- I’m no longer going to define my assessments as six questions over three skills – it’s going to be more flexible than that. I still anticipate two to three questions per skill, but my assessments will often be over just one skill at a time, not three (depending on a variety of factors). The number of questions will be determined by how many I think I need to help me identify where students might be struggling and accurately assess mastery.
- In the previous post, I’m not sure I clearly laid out some of the other pieces of what would happen before the first true assessment. Certainly my openers and other in-class activities will give me – and my students – many opportunities to assess (both formally and informally) how they are progressing on a specific skill. I’ll also be offering a pre-assessment of sorts online, where students can self-assess a couple of days before the formal assessment that goes in the gradebook. Here’s a quick sample of what that will look like. (I had been planning on doing this as a PDF, but thanks to David Cox sharing his Examview question banks with me, it’s now going to look like this. This sample is taken from his work as I haven’t had time to start writing my own yet.) Go ahead and click “check your work” to note the type of feedback that students can receive from this. (Note that this is not formally graded or recorded, but also see David’s post of how you could do that if you chose to.)
Students will do this as a homework assignment and then make a note of it on their checklist that will look something like this, and then we’ll have a better idea of what we need to work on before the first formal assessment over the skill. When they take the first formal assessment (in class, pretty much as I described in the previous post, including the worked out solutions posted to the class web page that afternoon), it will get graded and entered in the gradebook (viewable online by students and parents, and identified by skill) along with information that identifies what (if anything) they need to work on. They will then make appointments (using something like this – thanks to Kate Nowak’s example) to come in and re-assess, and will have multiple opportunities to get help before that re-assessment (from me, from other math teachers, from peer tutors in our study center, from friends, from their siblings or parents, or even on their own with online and textbook support).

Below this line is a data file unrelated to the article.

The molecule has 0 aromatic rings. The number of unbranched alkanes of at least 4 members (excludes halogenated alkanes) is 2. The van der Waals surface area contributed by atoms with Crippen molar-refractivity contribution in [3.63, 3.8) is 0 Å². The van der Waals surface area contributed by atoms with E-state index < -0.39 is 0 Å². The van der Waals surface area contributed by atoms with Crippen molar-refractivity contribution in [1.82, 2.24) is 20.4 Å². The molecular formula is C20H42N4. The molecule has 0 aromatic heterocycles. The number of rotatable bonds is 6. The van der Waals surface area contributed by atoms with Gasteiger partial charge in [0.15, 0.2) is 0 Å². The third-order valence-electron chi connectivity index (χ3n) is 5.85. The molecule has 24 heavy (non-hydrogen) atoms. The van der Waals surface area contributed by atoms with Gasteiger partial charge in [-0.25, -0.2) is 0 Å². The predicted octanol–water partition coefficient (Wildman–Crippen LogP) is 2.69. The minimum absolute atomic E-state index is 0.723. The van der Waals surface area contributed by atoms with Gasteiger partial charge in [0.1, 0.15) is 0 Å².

- I’m currently leaning toward using a five-point scale to grade each assessment. Here is my scale and the descriptors (thanks to Matt Townsley):
5 = Demonstrates thorough understanding
4.5 = High level of understanding, but with small errors
3.5 = Demonstrates understanding, but with significant gaps
3 = Shows some understanding, but insufficient to be successful
2.5 = Attempts the problem
This gives me the gradations and descriptors that I’d like to use and that I think students (and parents) can understand, but still works reasonably well within a student information system gradebook that is going to average all the scores to determine an overall grade. (Again, please keep in mind that each re-assessment replaces the previous score if they demonstrate a higher level of understanding, they're not averaged.) It’s not perfect, but I think it’s a good start toward shifting the focus away from points and toward understanding.